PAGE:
Friday, May 15, 2015

May 18th St Paul's Chapel 6.30pm - 8.30pm book launch of The Nation's First Monument and the Origins of the American Memorial Tradition

When: 
 
06:30 pm to 08:30 pm, May 18, 2015
Where: 
 
  • St. Paul's Chapel
Trinity Wall Street invites you to celebrate the launch of "The Nation’s First Monument and the Origins of the American Memorial Tradition," by Sally Webster. Dr. Webster will deliver an informal talk at 7pm. Light refreshments will be served. Please RSVP by May 15 tomhayes@trinitywallstreet.org
or call 212.602.0746.
Sally Webster is Professor Emerita of American Art at Lehman College and the Graduate Center, CUNY. An authority on historic murals and monuments, her latest book, "The Nation’s First Monument and the Origins of the American Memorial Tradition," was published in April 2015. She is also the author of "Eve’s Daughter/Modern Woman: A Mural by Mary Cassatt" and an essay in the forthcoming Blackwell Companion to Public Art. Professor Webster
is a writer-in-residence in New York Public Library’s Wertheim Study.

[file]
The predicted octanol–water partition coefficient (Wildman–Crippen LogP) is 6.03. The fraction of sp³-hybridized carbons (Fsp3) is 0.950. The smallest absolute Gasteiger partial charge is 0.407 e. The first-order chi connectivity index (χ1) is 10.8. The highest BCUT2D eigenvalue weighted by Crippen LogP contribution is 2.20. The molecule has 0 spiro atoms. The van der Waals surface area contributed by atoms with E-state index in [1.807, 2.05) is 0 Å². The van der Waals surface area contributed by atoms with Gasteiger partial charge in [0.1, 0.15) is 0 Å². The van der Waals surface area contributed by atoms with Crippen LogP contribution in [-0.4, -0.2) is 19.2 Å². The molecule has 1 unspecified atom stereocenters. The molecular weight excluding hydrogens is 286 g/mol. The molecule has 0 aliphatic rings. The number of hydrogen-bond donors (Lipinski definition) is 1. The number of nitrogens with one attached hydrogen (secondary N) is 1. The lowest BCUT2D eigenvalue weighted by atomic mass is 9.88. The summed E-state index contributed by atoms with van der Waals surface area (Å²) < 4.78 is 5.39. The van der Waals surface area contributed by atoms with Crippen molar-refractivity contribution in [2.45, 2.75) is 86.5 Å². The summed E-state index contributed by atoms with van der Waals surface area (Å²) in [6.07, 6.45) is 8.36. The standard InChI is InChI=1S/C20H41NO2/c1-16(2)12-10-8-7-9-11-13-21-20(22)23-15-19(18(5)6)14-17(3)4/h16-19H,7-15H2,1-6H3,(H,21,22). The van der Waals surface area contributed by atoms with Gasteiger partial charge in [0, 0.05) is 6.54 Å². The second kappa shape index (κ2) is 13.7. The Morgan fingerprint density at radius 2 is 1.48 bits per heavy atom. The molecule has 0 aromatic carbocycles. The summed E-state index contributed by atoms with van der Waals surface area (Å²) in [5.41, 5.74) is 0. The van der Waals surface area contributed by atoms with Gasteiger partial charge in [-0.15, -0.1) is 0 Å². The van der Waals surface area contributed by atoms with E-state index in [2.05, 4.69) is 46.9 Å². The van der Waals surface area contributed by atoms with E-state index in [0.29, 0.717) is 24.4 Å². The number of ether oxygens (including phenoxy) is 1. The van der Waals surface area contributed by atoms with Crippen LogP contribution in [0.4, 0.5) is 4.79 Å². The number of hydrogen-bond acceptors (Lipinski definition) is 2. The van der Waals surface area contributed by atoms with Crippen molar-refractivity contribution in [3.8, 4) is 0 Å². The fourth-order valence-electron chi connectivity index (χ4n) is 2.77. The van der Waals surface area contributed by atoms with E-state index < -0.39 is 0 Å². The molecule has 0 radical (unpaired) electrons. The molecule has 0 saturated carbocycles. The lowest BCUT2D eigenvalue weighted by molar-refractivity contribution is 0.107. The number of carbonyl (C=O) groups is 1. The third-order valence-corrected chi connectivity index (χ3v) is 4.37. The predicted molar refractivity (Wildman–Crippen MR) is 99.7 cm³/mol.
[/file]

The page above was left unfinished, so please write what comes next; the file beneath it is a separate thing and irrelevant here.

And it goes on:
Wednesday, May 06, 2015

Seeking an Image of Christ

St John's College Cambridge has resumed podcasts of Choral Evensong and here is a link to the sermon of the first Evensong of April 26th 2015 by Mr Sandy Nairne director of the National Portrait Gallery in London initiating the theme "Seeking an Image of Christ."

In the absence of an image of Christ one could consider, he posits, what Christ stands for even at the edges of human experience.

Think of presence. Mr Nairne speaks of an exhibit of late Rembrandt paintings at the National Portrait Gallery as examples of the wear and tear of human existence in which time stands still as a portrait of the survival and staying power of the artist in the face of bankruptcy and deterioration.

Then he considers Mark Rothko's post war abstract paintings that may not be intended as directly religious. But his Chapel is a sacred space for religious experience of all to give space for tragedy as well as silence.

Next he considers witness. Bill Viola's symbolic rather than narrative work Martyrs is exhibited at St Paul's Cathedral. This explores the concept of sacrifice and moves the viewer from distance into participation. For what might one be prepared to die? Is this an image of Christ in another form?